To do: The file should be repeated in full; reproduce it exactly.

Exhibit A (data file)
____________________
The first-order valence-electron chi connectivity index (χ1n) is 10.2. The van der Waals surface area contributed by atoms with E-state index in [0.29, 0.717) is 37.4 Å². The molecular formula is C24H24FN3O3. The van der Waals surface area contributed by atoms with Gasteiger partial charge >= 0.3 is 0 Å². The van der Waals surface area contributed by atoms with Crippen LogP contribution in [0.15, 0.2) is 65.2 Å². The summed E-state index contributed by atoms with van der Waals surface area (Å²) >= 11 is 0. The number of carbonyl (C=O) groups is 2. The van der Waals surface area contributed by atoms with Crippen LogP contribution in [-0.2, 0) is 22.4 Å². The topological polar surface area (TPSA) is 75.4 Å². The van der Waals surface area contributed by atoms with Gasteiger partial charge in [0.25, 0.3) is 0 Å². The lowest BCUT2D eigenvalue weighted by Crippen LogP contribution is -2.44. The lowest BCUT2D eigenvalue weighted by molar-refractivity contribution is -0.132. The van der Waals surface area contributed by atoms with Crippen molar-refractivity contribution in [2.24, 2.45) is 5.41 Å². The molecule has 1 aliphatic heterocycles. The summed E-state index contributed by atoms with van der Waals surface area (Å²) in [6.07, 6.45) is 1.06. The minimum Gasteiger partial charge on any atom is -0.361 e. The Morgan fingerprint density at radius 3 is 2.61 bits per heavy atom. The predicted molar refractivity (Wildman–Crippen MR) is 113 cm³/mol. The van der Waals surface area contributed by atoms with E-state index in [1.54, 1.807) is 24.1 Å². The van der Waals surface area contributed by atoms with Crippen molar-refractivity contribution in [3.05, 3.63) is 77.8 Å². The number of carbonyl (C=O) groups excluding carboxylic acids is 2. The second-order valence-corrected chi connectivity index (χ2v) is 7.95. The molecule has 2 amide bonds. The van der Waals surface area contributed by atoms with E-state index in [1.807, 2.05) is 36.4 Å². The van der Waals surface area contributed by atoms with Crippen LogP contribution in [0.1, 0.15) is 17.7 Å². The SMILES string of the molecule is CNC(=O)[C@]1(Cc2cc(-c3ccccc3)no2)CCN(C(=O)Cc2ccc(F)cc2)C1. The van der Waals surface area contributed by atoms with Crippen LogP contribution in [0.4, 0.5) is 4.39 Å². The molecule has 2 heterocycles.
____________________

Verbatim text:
The first-order valence-electron chi connectivity index (χ1n) is 10.2. The van der Waals surface area contributed by atoms with E-state index in [0.29, 0.717) is 37.4 Å². The molecular formula is C24H24FN3O3. The van der Waals surface area contributed by atoms with Gasteiger partial charge >= 0.3 is 0 Å². The van der Waals surface area contributed by atoms with Crippen LogP contribution in [0.15, 0.2) is 65.2 Å². The summed E-state index contributed by atoms with van der Waals surface area (Å²) >= 11 is 0. The number of carbonyl (C=O) groups is 2. The van der Waals surface area contributed by atoms with Crippen LogP contribution in [-0.2, 0) is 22.4 Å². The topological polar surface area (TPSA) is 75.4 Å². The van der Waals surface area contributed by atoms with Gasteiger partial charge in [0.25, 0.3) is 0 Å². The lowest BCUT2D eigenvalue weighted by Crippen LogP contribution is -2.44. The lowest BCUT2D eigenvalue weighted by molar-refractivity contribution is -0.132. The van der Waals surface area contributed by atoms with Crippen molar-refractivity contribution in [2.24, 2.45) is 5.41 Å². The molecule has 1 aliphatic heterocycles. The summed E-state index contributed by atoms with van der Waals surface area (Å²) in [6.07, 6.45) is 1.06. The minimum Gasteiger partial charge on any atom is -0.361 e. The Morgan fingerprint density at radius 3 is 2.61 bits per heavy atom. The predicted molar refractivity (Wildman–Crippen MR) is 113 cm³/mol. The van der Waals surface area contributed by atoms with E-state index in [1.54, 1.807) is 24.1 Å². The van der Waals surface area contributed by atoms with Crippen molar-refractivity contribution in [3.05, 3.63) is 77.8 Å². The number of carbonyl (C=O) groups excluding carboxylic acids is 2. The second-order valence-corrected chi connectivity index (χ2v) is 7.95. The molecule has 2 amide bonds. The van der Waals surface area contributed by atoms with E-state index in [1.807, 2.05) is 36.4 Å². The van der Waals surface area contributed by atoms with Crippen LogP contribution in [0.1, 0.15) is 17.7 Å². The SMILES string of the molecule is CNC(=O)[C@]1(Cc2cc(-c3ccccc3)no2)CCN(C(=O)Cc2ccc(F)cc2)C1. The van der Waals surface area contributed by atoms with Crippen LogP contribution in [0.4, 0.5) is 4.39 Å². The molecule has 2 heterocycles.